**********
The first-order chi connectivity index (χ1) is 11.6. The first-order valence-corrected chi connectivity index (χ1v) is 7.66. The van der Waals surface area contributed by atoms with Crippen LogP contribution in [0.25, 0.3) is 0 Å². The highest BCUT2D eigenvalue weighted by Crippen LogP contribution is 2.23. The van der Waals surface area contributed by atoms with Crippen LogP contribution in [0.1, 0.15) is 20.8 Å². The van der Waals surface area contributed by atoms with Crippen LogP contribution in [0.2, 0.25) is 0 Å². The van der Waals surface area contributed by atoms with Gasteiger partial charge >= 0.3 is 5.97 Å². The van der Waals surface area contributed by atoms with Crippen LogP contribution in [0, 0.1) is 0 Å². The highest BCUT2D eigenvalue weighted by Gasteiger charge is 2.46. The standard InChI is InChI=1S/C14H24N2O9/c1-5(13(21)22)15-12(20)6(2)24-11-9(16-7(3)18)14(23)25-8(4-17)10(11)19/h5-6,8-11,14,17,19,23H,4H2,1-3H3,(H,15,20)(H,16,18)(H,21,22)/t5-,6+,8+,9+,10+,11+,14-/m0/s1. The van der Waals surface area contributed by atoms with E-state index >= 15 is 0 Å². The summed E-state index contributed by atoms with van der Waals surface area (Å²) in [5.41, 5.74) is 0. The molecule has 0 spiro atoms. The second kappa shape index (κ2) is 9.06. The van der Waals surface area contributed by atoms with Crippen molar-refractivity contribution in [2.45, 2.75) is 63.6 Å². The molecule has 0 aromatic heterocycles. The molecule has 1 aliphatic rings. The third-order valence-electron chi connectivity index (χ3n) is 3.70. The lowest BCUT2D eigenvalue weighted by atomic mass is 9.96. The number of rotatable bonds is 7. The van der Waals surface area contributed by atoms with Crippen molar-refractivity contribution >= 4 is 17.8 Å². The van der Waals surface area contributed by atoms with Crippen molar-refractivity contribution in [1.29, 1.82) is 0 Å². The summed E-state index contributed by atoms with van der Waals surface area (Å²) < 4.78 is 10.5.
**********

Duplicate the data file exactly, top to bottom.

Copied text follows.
The first-order chi connectivity index (χ1) is 11.6. The first-order valence-corrected chi connectivity index (χ1v) is 7.66. The van der Waals surface area contributed by atoms with Crippen LogP contribution in [0.25, 0.3) is 0 Å². The highest BCUT2D eigenvalue weighted by Crippen LogP contribution is 2.23. The van der Waals surface area contributed by atoms with Crippen LogP contribution in [0.1, 0.15) is 20.8 Å². The van der Waals surface area contributed by atoms with Crippen LogP contribution in [0.2, 0.25) is 0 Å². The van der Waals surface area contributed by atoms with Gasteiger partial charge >= 0.3 is 5.97 Å². The van der Waals surface area contributed by atoms with Crippen LogP contribution in [0, 0.1) is 0 Å². The highest BCUT2D eigenvalue weighted by Gasteiger charge is 2.46. The standard InChI is InChI=1S/C14H24N2O9/c1-5(13(21)22)15-12(20)6(2)24-11-9(16-7(3)18)14(23)25-8(4-17)10(11)19/h5-6,8-11,14,17,19,23H,4H2,1-3H3,(H,15,20)(H,16,18)(H,21,22)/t5-,6+,8+,9+,10+,11+,14-/m0/s1. The van der Waals surface area contributed by atoms with E-state index >= 15 is 0 Å². The summed E-state index contributed by atoms with van der Waals surface area (Å²) in [5.41, 5.74) is 0. The molecule has 0 spiro atoms. The second kappa shape index (κ2) is 9.06. The van der Waals surface area contributed by atoms with Crippen molar-refractivity contribution in [2.45, 2.75) is 63.6 Å². The molecule has 0 aromatic heterocycles. The molecule has 1 aliphatic rings. The third-order valence-electron chi connectivity index (χ3n) is 3.70. The lowest BCUT2D eigenvalue weighted by atomic mass is 9.96. The number of rotatable bonds is 7. The van der Waals surface area contributed by atoms with Crippen molar-refractivity contribution >= 4 is 17.8 Å². The van der Waals surface area contributed by atoms with Crippen molar-refractivity contribution in [1.29, 1.82) is 0 Å². The summed E-state index contributed by atoms with van der Waals surface area (Å²) < 4.78 is 10.5.